High-dose baclofen for the treatment of alcohol dependence

This study was featured on Findings from earlier this year:

How-Do-Recovering-Alcoholics-Respond-To-BaclofenHigh-dose baclofen for the treatment of alcohol dependence (BACLAD study): A randomized, placebo-controlled trial.

From Germany the first trial to rigorously test high doses of the muscle relaxant baclofen for the treatment of dependent drinking found post-detoxification drinking reductions of a magnitude rarely seen; safety issues remain, but it seems these can be managed with close monitoring and individualised dosing.

 

Summary

In the USA and Europe few medications have been approved for the treatment of dependent drinking: disulfiram, acamprosate, nalmefene, and naltrexone oral and injectable. Some have repeatedly been found effective in rigorous clinical trials, but effects have been modest – there is room for improvement through additions to this range.

One possible addition is baclofen, a medication taken by mouth as tablets. The drug relaxes muscles and is approved for preventing muscle spasms resulting from neurological conditions. The few trials which have randomly allocated alcohol-dependent patients to baclofen versus placebo have found patients can take the drug without experiencing deterrent side effects (ie, they ‘tolerated ’ the drug well), but also found inconsistent impacts on drinking. Given its low ability to cross the blood-brain barrier, these might be related to the low doses of baclofen (30mg to 80mg per day) used in the trials.

Against this background, researchers decided to test high-dose baclofen (up to 270mg a day in three daily doses) for the treatment of alcohol dependence by randomly allocating 56 patients seen at a psychiatric centre in Berlin to the medication or to an inactive placebo. Patients and research assessors were not told which patients were taking baclofen, an attempt to eliminate expectation effects and leave only the effects of the medication. To join the trial, patients had to be adults dependent on alcohol who had just completed a medically managed withdrawal from alcohol (detoxification) and who were not legally required to attend for treatment nor suffering serious psychiatric problems. Averaging in their late 40s, about 70% were men. Most were employed and had close family who had been dependent on alcohol. Before treatment they were very heavy drinkers, averaging 199g alcohol per day, nearly 25 UK units.

The 24-week trial consisted of four phases. For up to the first four weeks, doses of baclofen and placebo were increased to a maximum 270mg a day depending on how well the patient tolerated the dose. Then the dose was maintained for 12 weeks before being tapered to zero over the next four weeks, after which patients were followed up for another four weeks. Tapering was instigated prematurely if patients started drinking. Patients were scheduled to visit the clinic from 13 to 17 times, where they were offered nine sessions of structured, supportive clinical care intended to influence them to take the medication as intended.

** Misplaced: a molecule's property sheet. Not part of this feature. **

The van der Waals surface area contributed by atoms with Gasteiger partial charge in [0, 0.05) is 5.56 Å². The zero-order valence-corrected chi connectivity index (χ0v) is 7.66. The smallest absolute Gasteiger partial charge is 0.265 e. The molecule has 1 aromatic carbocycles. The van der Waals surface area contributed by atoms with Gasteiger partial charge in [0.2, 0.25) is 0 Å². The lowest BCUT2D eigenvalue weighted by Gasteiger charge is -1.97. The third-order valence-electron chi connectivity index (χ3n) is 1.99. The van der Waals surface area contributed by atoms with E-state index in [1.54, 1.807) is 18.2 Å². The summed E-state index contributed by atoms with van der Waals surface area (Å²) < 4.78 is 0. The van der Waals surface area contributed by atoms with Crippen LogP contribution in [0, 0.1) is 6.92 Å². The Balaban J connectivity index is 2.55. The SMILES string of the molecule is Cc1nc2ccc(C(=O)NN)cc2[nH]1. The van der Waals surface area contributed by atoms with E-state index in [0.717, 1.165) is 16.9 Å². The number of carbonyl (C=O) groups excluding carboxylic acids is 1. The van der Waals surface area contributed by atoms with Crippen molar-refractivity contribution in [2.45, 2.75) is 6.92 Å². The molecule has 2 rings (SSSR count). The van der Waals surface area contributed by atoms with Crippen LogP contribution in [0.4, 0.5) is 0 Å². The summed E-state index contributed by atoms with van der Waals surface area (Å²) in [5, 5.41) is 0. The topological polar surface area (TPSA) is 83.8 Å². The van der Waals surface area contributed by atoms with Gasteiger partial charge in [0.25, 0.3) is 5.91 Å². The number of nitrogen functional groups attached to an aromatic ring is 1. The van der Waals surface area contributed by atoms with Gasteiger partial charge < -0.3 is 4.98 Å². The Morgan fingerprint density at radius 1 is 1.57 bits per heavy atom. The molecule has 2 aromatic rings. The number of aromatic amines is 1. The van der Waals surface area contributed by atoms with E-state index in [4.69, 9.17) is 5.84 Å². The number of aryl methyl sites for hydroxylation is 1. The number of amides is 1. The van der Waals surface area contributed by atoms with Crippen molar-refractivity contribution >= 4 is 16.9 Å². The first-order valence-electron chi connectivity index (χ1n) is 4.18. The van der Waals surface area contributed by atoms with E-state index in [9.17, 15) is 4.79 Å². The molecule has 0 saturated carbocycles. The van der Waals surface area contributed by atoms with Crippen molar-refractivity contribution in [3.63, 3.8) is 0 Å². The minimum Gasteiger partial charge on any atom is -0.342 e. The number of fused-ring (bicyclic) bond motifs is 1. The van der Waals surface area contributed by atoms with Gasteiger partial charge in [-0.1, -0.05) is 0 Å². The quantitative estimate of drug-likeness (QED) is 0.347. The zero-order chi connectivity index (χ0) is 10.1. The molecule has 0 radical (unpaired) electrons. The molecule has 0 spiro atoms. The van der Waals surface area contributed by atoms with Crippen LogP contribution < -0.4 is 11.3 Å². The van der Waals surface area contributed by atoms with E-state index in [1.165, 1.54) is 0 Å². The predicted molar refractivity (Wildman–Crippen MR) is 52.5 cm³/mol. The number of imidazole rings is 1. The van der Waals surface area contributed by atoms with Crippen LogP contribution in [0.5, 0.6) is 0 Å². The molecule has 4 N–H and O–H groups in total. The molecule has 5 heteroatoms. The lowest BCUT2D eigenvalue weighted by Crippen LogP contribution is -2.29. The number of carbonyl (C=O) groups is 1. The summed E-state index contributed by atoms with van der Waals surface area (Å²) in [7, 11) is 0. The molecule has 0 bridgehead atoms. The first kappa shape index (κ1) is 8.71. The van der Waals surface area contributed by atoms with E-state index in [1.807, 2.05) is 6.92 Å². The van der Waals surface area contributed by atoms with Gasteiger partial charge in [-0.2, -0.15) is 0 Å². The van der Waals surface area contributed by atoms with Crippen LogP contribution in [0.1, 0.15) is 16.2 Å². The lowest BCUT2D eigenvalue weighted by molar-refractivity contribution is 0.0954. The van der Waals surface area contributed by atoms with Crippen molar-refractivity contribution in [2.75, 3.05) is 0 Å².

Abstinence from drinking was the main outcome assessed, based not just on the patients’ accounts but also breathalyser and blood tests. At the end of the trial just five patients could not be followed up. On the assumption that patients who left the study had relapsed to drinking, all 56 were included in the analysis of outcomes.

The authors’ conclusions

Individually adjusted, high-dose baclofen supported alcohol-dependent patients in maintaining abstinence and was well tolerated, even when patients resumed drinking, results which might extend pharmacological treatment options. Compared to previous studies, baclofen doses were relatively high, possibly why it was more effective than placebo in this study but not in a larger US trial which prescribed 30mg a day. The drug’s impacts do not seem to depend on reaching a set dose, so dose can probably be individually adjusted without jeopardising effects on drinking.

Findings suggest baclofen does not work primarily by reducing craving or anxiety. Another suggested mechanism is substituting for alcohol by producing similar effects, yet in this study no patient reported alcohol-like effects, or craving or withdrawal symptoms after the drug was withdrawn.

Results confirm the good safety profile of baclofen found in previous trials, though lack of data on safety at high doses demands care and close monitoring; in this study about two-thirds of the baclofen patients (but just a third prescribed a placebo) did not reach the maximum 270mg per day dose. Alcohol-dependent patients with psychiatric conditions have been known to take dangerously high doses of baclofen to induce intoxication, suggesting extra care before prescribing it to alcohol-dependent patients with psychiatric conditions and/or who have previously attempted suicide.